In addition to sending out pictures and videos, fans are able to live stream videos on Periscope and Facebook Live, showing off their experience to fans.

As part of the Daytona Rising project, which was completed earlier this year, ARRIS partnered with the self-described motor sports “stadium” to enhance the fan experience. Providing fans with high-speed Wi-Fi throughout the frontstretch grandstand area, it helped makes fans’ race weekends more enjoyable, giving them the ability to access track-specific applications on their devices.

(Photo: Nigel Kinrade / NKP)
Mars Inc. has been one of the sport’s biggest supporters over the past two decades, utilizing sponsorship activation in a thorough manner. (Photo: Nigel Kinrade / NKP)

Mars Inc., which extended its deal Monday with NASCAR to be the Official Chocolate of NASCAR through 2019, is getting in on the activation with Richmond this weekend as well.

“Mars is literally rolling out the red carpet for fans right at the frontstretch gate,” Bickmeier said. “The whole theme is the fans are the VIPs. We have a lot of giveaways this weekend, from us at the racetrack to a number of sponsors.”

M&M’s is celebrating its 75th anniversary this year, which is inspiring the company to do more activation at the track, including turning Kyle Busch’s No. 18 car into the No. 75 during the Sprint All-Star Race in May. Greeting fans at the red carpet this weekend at Richmond will be the M&M’s folks, who will have special giveaways throughout the day.

And let’s not forget about the racing action itself.

There have been several photo-finishes this year, including a thriller at the Daytona 500, when Martin Truex, Jr. came up just short of having an emotional victory. Instead, Denny Hamlin conquered the famed speedway, creating headlines throughout the country.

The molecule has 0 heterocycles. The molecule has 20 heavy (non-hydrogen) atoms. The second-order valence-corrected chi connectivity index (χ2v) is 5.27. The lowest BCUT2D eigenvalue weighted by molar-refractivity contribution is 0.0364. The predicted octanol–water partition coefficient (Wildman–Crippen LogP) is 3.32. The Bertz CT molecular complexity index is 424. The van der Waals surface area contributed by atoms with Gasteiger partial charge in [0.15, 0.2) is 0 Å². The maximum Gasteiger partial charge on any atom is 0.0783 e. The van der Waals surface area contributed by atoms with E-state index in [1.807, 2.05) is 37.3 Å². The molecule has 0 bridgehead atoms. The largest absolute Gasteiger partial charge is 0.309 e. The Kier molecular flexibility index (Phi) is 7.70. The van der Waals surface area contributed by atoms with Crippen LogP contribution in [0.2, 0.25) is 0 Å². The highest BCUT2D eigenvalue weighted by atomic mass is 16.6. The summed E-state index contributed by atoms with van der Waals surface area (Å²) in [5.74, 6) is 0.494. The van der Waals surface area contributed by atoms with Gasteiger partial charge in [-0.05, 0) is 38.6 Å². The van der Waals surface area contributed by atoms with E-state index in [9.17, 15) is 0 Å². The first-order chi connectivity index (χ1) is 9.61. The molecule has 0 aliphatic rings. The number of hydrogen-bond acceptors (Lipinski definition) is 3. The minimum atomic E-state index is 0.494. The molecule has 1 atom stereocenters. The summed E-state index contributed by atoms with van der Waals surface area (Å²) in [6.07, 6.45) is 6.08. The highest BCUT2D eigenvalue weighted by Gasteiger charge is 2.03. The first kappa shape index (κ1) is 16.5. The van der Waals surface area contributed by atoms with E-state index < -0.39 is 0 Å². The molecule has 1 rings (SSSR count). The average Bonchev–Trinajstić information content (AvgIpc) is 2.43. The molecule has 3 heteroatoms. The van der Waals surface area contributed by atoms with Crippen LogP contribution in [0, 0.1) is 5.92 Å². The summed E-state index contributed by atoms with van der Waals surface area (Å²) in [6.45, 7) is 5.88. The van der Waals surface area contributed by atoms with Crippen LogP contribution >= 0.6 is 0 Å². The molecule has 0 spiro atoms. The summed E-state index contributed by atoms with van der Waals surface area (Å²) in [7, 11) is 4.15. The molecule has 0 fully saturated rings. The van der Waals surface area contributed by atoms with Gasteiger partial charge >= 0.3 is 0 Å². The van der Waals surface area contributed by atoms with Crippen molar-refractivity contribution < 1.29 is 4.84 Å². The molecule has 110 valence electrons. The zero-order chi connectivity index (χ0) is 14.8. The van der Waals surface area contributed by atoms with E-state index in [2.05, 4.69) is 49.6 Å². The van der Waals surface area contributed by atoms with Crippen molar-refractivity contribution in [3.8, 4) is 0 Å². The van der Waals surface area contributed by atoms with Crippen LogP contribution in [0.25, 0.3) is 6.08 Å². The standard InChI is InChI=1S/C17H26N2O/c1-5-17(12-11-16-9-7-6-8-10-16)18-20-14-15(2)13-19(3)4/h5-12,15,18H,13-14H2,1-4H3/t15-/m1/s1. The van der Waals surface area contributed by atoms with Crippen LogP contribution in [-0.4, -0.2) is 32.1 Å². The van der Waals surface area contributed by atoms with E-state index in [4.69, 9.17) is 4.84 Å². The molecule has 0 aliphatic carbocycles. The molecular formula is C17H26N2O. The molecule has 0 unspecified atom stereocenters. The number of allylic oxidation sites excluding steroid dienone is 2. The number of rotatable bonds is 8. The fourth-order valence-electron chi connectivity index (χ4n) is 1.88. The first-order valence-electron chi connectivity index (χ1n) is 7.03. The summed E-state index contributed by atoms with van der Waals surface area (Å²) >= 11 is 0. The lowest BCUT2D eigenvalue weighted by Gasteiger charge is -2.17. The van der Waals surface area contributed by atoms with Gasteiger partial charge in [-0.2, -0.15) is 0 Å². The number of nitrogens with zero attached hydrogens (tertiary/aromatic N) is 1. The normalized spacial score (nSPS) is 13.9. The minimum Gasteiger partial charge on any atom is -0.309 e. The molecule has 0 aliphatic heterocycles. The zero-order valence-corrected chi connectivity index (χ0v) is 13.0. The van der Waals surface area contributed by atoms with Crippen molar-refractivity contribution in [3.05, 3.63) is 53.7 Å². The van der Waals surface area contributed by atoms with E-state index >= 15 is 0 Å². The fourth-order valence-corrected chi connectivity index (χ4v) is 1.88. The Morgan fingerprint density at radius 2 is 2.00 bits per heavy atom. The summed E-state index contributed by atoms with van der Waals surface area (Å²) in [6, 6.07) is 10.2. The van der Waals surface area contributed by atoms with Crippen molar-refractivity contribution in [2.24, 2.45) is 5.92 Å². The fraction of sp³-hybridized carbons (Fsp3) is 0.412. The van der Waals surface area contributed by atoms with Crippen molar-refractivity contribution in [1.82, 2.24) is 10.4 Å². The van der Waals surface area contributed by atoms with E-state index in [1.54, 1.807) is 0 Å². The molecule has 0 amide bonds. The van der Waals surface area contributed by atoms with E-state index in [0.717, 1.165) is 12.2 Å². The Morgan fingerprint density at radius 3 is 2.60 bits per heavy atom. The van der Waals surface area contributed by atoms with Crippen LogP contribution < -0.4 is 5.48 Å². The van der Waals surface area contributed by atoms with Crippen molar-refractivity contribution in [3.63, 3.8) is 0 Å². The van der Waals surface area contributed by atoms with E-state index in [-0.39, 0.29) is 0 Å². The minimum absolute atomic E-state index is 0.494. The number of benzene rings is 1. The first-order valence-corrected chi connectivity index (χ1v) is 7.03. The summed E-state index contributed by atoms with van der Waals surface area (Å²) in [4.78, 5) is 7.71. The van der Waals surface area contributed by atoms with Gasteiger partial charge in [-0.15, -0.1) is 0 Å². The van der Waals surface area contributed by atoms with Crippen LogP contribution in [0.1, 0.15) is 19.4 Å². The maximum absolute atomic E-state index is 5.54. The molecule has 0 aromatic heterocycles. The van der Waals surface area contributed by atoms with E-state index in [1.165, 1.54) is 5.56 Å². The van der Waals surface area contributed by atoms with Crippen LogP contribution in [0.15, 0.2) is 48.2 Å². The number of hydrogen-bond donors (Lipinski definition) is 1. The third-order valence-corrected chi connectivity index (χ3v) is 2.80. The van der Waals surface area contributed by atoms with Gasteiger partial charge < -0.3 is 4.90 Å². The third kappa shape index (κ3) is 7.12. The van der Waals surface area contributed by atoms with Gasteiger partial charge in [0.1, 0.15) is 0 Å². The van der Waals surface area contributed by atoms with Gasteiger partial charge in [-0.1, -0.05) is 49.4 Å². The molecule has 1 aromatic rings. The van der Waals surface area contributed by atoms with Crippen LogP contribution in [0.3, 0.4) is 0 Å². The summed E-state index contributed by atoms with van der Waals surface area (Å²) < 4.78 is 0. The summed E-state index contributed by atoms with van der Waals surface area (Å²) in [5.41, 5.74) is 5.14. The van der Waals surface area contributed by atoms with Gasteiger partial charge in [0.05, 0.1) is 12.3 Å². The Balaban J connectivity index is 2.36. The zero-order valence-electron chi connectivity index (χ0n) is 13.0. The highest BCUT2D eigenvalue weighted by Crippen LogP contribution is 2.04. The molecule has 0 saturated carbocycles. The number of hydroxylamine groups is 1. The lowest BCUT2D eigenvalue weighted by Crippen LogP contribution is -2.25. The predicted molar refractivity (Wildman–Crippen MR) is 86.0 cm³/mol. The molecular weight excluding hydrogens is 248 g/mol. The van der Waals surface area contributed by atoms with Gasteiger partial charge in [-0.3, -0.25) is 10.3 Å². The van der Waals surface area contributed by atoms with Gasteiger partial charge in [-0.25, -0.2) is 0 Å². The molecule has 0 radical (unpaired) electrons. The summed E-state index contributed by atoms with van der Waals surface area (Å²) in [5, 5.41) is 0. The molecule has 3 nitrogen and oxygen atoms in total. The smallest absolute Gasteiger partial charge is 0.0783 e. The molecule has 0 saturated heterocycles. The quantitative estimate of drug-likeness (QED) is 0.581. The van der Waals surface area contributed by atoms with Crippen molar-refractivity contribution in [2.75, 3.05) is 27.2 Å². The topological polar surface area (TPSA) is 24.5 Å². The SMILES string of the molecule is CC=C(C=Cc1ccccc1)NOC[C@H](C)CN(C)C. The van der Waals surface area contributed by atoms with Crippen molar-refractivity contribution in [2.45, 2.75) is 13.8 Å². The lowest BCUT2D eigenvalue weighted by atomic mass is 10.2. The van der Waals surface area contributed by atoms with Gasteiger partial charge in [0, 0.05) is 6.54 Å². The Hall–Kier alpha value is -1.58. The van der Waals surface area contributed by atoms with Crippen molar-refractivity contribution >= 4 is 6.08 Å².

This weekend’s race at Richmond has high hopes after a stellar event in April, which saw Carl Edwards earn the win in a day race at a track that usually hosts evening races. And let us not forget, that race came up as No. 1 in our The 10 a few weeks ago, ranking the best races of the year.

“You can look at it in two ways, with the competition side and the fan side,” Bickmeier said. “On the competition side, there are a lot of storylines going into it, with it being the last race of the season and getting ready to move on to Chicago to start the Chase. We love the spot that we’re in on the NASCAR schedule. I think from the competition standpoint, I always look at the races within the race. There’s the Chris Buescher storyline, the guys in the top 16 and if they can stay in.

“There’s also the guys on the outside who have one shot to get in. You always kind of think if it’ll be that Hail Mary moment, when someone who’s outside of the top 16 and needs a win to get in, and they throw that Hail Mary pass and it works for them. That’s some of the things we keep our eyes on.

To purchase tickets, fans can head to NASCAR.com/tickets for any of the remaining events in each of NASCAR’s top-three divisions.

Have a question? Email me at Joseph.Wolkin@Gmail.com or message me on Twitter at @JosephNASCAR and make sure to check back next week when we’ll answer your questions on all things NASCAR.

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I don’t wanna seem nitpicky here, but you’re wrong about the parking being free – Dover charges for parking on their property and all the surrounding lots owned by private businesses and individuals also charge. You aren’t gonna park for free on Sunday.


If you’re going to go to a race, go to Martinsville. It still feels like throwback racing. No fancy restaurants in the infield. No added (read expensive) ‘fan zones’. Just seats that give you a great view of the track no matter where they are, and close enough to the action to feel the rumble of the motors in your bones. That’s racing the way it used to be…and the way it ought to be.


What used to be an exciting race at Richmond has now been reduced to whether a guy in 30th place or a driver that has not led a single lap all season can qualify for NASCAR’s NFL-wannabe playoffs. Sad.